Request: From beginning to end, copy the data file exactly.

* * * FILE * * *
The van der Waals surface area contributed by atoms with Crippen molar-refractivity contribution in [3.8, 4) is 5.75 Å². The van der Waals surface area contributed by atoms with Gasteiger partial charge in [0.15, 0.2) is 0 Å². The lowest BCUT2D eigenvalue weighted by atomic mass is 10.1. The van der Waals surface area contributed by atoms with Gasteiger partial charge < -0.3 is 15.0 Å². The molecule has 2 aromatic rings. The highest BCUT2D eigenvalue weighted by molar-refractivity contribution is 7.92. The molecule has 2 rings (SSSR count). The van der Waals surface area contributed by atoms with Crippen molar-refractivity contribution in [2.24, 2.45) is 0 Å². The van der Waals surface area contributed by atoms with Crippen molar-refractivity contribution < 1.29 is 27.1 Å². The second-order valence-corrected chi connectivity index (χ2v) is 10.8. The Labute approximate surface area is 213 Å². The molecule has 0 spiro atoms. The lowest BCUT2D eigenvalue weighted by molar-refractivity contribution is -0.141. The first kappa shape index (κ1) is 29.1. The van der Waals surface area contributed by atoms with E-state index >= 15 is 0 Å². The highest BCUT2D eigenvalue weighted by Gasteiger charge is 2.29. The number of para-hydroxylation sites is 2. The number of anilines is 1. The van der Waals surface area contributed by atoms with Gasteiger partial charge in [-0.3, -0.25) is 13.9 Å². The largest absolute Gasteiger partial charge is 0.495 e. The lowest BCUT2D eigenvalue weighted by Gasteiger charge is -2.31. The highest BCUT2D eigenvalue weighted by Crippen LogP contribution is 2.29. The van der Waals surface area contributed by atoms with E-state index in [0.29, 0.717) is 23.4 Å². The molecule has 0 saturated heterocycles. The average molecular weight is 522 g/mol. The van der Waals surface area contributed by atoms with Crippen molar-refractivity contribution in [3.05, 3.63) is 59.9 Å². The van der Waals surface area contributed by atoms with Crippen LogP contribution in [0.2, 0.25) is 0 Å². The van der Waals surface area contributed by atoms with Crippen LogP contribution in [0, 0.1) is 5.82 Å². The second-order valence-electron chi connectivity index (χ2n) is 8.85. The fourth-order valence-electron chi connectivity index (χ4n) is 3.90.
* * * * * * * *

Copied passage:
The van der Waals surface area contributed by atoms with Crippen molar-refractivity contribution in [3.8, 4) is 5.75 Å². The van der Waals surface area contributed by atoms with Gasteiger partial charge in [0.15, 0.2) is 0 Å². The lowest BCUT2D eigenvalue weighted by atomic mass is 10.1. The van der Waals surface area contributed by atoms with Gasteiger partial charge < -0.3 is 15.0 Å². The molecule has 2 aromatic rings. The highest BCUT2D eigenvalue weighted by molar-refractivity contribution is 7.92. The molecule has 2 rings (SSSR count). The van der Waals surface area contributed by atoms with Crippen molar-refractivity contribution in [2.24, 2.45) is 0 Å². The van der Waals surface area contributed by atoms with Crippen molar-refractivity contribution < 1.29 is 27.1 Å². The second-order valence-corrected chi connectivity index (χ2v) is 10.8. The Labute approximate surface area is 213 Å². The molecule has 0 spiro atoms. The lowest BCUT2D eigenvalue weighted by molar-refractivity contribution is -0.141. The first kappa shape index (κ1) is 29.1. The van der Waals surface area contributed by atoms with E-state index >= 15 is 0 Å². The highest BCUT2D eigenvalue weighted by Gasteiger charge is 2.29. The number of para-hydroxylation sites is 2. The number of anilines is 1. The van der Waals surface area contributed by atoms with Gasteiger partial charge in [-0.3, -0.25) is 13.9 Å². The largest absolute Gasteiger partial charge is 0.495 e. The lowest BCUT2D eigenvalue weighted by Gasteiger charge is -2.31. The highest BCUT2D eigenvalue weighted by Crippen LogP contribution is 2.29. The van der Waals surface area contributed by atoms with E-state index in [0.29, 0.717) is 23.4 Å². The molecule has 0 saturated heterocycles. The average molecular weight is 522 g/mol. The van der Waals surface area contributed by atoms with Crippen molar-refractivity contribution in [3.05, 3.63) is 59.9 Å². The van der Waals surface area contributed by atoms with Crippen LogP contribution in [0.2, 0.25) is 0 Å². The van der Waals surface area contributed by atoms with Crippen LogP contribution in [0, 0.1) is 5.82 Å². The second-order valence-electron chi connectivity index (χ2n) is 8.85. The fourth-order valence-electron chi connectivity index (χ4n) is 3.90.